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Gunpei Yokoi, also seen as Gumpei Yokoi (横井 軍平 Yokoi Gunpei) (September 10, 1941–October 4, 1997) was one of the most important figures in the history of Nintendo and helped with the development of the Metroid series.

Work at Nintendo[edit | edit source]

Toys and Early Days[edit | edit source]

Gunpei Yokoi began working at Nintendo in 1965 after barely graduating college with a degree in electronics from Doshisha University. Yokoi started out working on the assembly line for the Hanafuda cards as a maintenance engineer.

The Ultra Machine, one of Gunpei's toys.

In 1970, Hiroshi Yamauchi, president of Nintendo at the time, came to a hanafuda factory Yokoi was working at and took notice of a toy, an extending arm, which Yokoi made for his own amusement during spare time. Yamauchi ordered Yokoi to develop it as a proper product for the Christmas rush. The Ultra Hand was a huge success, selling approximately 1.2 million units. Yokoi was soon moved from maintenance duty to product development. Yokoi went on to develop many other toys during Nintendo's toy era.

Game & Watch[edit | edit source]

When Nintendo eventually began selling video games, Yamauchi asked Yokoi to come up with products in this field. The initial result was Nintendo's popular Game & Watch series of handhelds.

Research & Development 1[edit | edit source]

Nintendo began assigning its chief engineers to head their own divisions as the electronic industry boomed in the late seventies. Yokoi was appointed to the general manager of the Nintendo Research & Development 1 group. R&D1 consisted of 55 designers, programmers, and engineers. It was with this group that Yokoi came up with many new ideas for Nintendo as it entered into the video games market.

Before Shigeru Miyamoto got his own R&D department in 1984, Gunpei Yokoi helped to produce many of his famous arcade games, such as Donkey Kong, Donkey Kong Jr., and the original Mario Bros. In 1985, Yokoi and his R&D department were responsible for Kid Icarus, as well as the first title in the Metroid series, Metroid. Later in 1986, a part of Yokoi's R&D1 group branched off to form Intelligent Systems, and Yokoi later produced other video games. The remaining members of R&D1 remained with Yokoi, and they began developing what would become one of Nintendo's most profitable products, the Game Boy.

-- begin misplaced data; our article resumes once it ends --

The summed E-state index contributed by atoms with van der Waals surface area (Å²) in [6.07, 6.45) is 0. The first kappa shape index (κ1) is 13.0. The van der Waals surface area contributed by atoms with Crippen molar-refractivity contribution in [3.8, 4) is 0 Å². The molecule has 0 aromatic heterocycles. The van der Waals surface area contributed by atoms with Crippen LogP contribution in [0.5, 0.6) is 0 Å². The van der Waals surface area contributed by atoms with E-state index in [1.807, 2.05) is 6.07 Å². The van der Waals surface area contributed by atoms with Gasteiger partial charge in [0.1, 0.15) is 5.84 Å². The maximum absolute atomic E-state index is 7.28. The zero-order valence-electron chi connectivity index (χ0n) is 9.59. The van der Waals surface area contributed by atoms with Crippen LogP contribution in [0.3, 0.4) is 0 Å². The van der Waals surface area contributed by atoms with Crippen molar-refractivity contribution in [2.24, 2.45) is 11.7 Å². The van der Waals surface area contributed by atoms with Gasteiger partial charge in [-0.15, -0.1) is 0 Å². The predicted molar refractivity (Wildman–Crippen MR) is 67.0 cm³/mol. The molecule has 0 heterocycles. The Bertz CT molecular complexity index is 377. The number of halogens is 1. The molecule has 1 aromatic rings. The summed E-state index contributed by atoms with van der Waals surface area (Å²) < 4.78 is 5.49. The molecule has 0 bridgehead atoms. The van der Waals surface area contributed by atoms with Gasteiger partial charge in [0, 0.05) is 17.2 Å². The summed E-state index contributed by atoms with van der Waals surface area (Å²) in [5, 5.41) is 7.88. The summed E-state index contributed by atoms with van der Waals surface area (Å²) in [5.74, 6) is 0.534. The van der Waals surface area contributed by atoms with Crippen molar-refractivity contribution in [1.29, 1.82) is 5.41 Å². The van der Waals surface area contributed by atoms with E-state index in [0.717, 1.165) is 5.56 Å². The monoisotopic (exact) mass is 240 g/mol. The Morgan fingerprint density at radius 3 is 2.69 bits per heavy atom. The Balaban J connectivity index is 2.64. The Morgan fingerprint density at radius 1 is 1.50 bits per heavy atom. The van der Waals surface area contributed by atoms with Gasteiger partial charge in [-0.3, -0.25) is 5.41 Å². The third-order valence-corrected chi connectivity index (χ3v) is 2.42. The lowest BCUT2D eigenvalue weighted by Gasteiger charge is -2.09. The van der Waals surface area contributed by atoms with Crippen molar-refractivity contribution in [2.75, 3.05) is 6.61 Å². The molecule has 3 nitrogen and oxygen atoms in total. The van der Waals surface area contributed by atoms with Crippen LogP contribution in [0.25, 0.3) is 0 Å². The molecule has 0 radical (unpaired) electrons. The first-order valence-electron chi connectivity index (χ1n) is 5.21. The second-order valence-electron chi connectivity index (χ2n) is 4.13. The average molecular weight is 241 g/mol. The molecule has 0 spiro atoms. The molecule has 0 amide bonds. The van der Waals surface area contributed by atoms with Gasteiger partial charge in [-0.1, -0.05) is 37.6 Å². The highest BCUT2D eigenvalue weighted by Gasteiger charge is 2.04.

Game Boy[edit | edit source]

Perhaps Yokoi's most notable work in the hardware area was the Game Boy handheld, released in 1989. Many games for the Game Boy were developed by Yokoi and R&D1. Due to its success, they were assigned to develop exclusively for the Game Boy. Metroid II: Return of Samus was such a game.

Virtual Boy[edit | edit source]

Yokoi had become one of Nintendo's most respected members with his developing of the Game Boy alongside his other achievements. However, his success was shadowed by a dark period when he developed the Virtual Boy, a home console which presented games in red and black. While the Virtual Boy did present a level of 3D graphics, the red presented by the machine often irritated many players' eyes, and the machine itself was also fairly uncomfortable to use. 

After Nintendo[edit | edit source]

Soon after he left Nintendo, Yokoi began the company Koto Laboratory in Kyoto. There he began development of the WonderSwan, a handheld developed in partnership between Koto and Bandai. Yokoi never saw the final product of the WonderSwan, which was released in 1999, long after his death. The first game released for the WonderSwan was named Gunpey in his honor.

Death[edit | edit source]

On October 4, 1997, Yokoi was killed in a car accident. He was riding in a car driven by Etsuo Kiso, a businessman from Nintendo. After a minor car accident involving a truck, Kiso and Yokoi pulled over to examine the damage of the two automobiles. While examining, two cars rammed into the broken down car from either side, crushing Yokoi. Yokoi was taken to a hospital and pronounced dead two hours later. Kiso suffered two badly broken bones and severe whiplash.

Awards and recognition[edit | edit source]

External links[edit | edit source]

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